diagrams?

Finally, I'd like to take the opportunity to advertise the 1st Workshop on
String Diagrams in Computation, Logic, and Physics, which I'm organising
with Aleks Kissinger, and which will take place at the Jericho Tavern in
Oxford, September 8-9, 2017. More information is available at
http://string2017.cs.ru.nl, and we will soon send out a formal call for
papers.

Best wishes,
Pawel.


2. Aleks Kissinger

From: Aleks Kissinger
Date: Wed, 3 May 2017 17:19:34 +0200

A short note: This idea that string diagrams are, due to technical
issues, only useful for private calculation, is said explicitly by
Penrose. Penrose and Rindler's book "Spinsors and Spacetime" (CUP
1984) has an 11-page appendix full of all sorts of beautiful,
carefully hand-drawn graphical notation for tensors and various
operations on them (e.g. anti-symmetrization and covariant
derivative). On the second page, he says the following:

"The notation has been found very useful in practice as it grealy
simplifies the appearance of complicated tensor or spinor equations,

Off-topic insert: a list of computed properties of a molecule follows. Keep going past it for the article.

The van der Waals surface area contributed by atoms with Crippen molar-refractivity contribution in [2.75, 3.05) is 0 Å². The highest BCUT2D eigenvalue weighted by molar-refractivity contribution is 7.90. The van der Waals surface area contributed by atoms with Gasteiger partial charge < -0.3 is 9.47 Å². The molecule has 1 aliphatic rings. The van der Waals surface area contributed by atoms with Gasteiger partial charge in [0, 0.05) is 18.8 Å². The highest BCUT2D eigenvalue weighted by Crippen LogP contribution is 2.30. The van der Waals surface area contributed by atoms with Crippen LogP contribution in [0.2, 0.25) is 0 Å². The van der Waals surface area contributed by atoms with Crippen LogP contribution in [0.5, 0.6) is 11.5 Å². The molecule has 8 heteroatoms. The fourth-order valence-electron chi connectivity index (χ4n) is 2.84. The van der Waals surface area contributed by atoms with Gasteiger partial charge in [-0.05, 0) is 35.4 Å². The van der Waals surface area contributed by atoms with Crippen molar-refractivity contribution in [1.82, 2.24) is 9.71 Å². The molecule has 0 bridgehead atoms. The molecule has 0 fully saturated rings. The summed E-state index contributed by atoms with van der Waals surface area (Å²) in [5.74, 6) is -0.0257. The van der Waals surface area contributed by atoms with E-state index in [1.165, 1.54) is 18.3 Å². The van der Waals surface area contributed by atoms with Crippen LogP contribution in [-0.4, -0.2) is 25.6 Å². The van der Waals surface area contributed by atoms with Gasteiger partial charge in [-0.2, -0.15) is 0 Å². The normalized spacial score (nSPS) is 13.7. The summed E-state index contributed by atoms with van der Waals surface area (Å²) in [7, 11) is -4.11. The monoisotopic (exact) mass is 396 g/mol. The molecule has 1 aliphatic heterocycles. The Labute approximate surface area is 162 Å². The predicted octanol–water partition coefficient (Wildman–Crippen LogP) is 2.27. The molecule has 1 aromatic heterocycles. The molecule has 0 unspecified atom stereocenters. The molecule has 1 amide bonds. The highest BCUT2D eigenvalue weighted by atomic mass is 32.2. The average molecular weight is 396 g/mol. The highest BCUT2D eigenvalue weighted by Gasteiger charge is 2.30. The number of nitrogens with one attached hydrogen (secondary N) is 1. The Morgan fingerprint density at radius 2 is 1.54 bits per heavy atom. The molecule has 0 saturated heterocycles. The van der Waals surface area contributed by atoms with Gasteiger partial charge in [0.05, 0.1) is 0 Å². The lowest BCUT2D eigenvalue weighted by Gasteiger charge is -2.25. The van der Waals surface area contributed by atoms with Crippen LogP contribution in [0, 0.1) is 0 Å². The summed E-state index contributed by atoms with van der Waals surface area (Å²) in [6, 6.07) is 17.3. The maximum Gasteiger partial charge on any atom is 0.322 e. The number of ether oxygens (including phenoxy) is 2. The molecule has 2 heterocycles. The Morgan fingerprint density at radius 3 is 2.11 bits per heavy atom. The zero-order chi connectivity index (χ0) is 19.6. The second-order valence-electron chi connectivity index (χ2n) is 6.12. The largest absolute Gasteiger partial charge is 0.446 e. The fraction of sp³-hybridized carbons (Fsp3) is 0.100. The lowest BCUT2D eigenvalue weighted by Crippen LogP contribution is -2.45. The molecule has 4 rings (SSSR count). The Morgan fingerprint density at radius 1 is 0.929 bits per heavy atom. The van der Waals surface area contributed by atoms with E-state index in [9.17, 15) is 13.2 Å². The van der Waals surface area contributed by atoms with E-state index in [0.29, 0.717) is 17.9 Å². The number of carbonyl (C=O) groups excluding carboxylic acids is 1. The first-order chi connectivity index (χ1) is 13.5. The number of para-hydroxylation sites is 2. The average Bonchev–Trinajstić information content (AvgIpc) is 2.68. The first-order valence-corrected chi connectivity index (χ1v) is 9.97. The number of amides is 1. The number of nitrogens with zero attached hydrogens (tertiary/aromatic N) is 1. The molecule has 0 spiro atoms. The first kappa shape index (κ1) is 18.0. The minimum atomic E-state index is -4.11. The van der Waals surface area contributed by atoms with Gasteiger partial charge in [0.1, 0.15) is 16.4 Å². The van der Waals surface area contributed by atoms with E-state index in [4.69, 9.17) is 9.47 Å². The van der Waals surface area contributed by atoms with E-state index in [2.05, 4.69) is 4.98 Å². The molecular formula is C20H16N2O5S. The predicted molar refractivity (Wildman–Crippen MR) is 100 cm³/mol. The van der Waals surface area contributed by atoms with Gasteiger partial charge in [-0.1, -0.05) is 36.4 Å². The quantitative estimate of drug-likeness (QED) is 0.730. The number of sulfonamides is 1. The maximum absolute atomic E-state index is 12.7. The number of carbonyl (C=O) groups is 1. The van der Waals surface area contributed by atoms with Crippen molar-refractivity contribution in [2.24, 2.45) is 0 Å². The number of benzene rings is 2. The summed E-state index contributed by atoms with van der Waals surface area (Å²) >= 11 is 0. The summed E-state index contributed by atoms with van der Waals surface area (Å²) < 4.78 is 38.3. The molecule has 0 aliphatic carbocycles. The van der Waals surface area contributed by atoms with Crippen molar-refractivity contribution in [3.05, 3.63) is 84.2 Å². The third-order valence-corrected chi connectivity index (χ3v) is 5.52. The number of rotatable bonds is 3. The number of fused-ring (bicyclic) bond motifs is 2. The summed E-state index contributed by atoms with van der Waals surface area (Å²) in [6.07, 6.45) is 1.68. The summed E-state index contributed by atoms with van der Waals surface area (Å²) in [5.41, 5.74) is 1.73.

the various interrelations expressed being discernable at a glance.
Unfortunately the notation seems to be of value mainly for private
calculations because it cannot be printed in the normal way."


Best,

Aleks


3. Bob Coecke

From: Bob Coecke
Date: Thu, 4 May 2017 13:20:08 +0100

Hi Pawel, we definitly have had plenty of experiences at the quantum
computing end making it clear that diagrams reduce the respect when
preducing actual results, and that translating to the Hilbert space
model, which causes loosing generality, actually increases likeliness
of acceptance. I also felt that in Theoretical Computer Science
symbolic categories also improve the acceptance likeliness as compared
to diagrams, although this may have been changing recently in part
thanks to your efforts. That said, a lot of people do appreciate the
idea of an entirely diagrammatic formalisms, in particular researchers
with a multi-disciplinary tendency, and in quantum foundations a
diagrammatic default for crafting theories is in the process of
becoming the standard, so there they have been very succesful, artly
thanks to leading researchers (without a category theory background)